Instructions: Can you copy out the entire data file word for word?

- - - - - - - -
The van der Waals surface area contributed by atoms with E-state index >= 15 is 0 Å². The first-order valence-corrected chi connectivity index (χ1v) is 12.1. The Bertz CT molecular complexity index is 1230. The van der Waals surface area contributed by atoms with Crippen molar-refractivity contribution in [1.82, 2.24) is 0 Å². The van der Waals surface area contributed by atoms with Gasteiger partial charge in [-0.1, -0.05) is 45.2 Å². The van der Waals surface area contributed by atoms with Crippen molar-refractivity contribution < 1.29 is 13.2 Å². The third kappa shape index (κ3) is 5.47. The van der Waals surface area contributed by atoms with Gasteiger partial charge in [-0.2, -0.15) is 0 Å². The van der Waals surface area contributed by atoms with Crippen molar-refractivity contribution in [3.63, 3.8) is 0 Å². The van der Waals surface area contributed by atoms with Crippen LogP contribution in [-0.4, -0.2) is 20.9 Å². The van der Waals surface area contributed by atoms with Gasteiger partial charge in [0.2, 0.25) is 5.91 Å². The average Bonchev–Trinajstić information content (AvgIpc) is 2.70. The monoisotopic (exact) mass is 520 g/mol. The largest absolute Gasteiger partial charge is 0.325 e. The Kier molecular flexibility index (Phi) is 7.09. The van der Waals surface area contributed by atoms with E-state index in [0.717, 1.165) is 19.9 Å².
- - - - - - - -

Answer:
The van der Waals surface area contributed by atoms with E-state index >= 15 is 0 Å². The first-order valence-corrected chi connectivity index (χ1v) is 12.1. The Bertz CT molecular complexity index is 1230. The van der Waals surface area contributed by atoms with Crippen molar-refractivity contribution in [1.82, 2.24) is 0 Å². The van der Waals surface area contributed by atoms with Gasteiger partial charge in [-0.1, -0.05) is 45.2 Å². The van der Waals surface area contributed by atoms with Crippen molar-refractivity contribution < 1.29 is 13.2 Å². The third kappa shape index (κ3) is 5.47. The van der Waals surface area contributed by atoms with Gasteiger partial charge in [-0.2, -0.15) is 0 Å². The van der Waals surface area contributed by atoms with Crippen molar-refractivity contribution in [3.63, 3.8) is 0 Å². The van der Waals surface area contributed by atoms with Crippen LogP contribution in [-0.4, -0.2) is 20.9 Å². The van der Waals surface area contributed by atoms with Gasteiger partial charge in [0.2, 0.25) is 5.91 Å². The average Bonchev–Trinajstić information content (AvgIpc) is 2.70. The monoisotopic (exact) mass is 520 g/mol. The largest absolute Gasteiger partial charge is 0.325 e. The Kier molecular flexibility index (Phi) is 7.09. The van der Waals surface area contributed by atoms with E-state index in [0.717, 1.165) is 19.9 Å².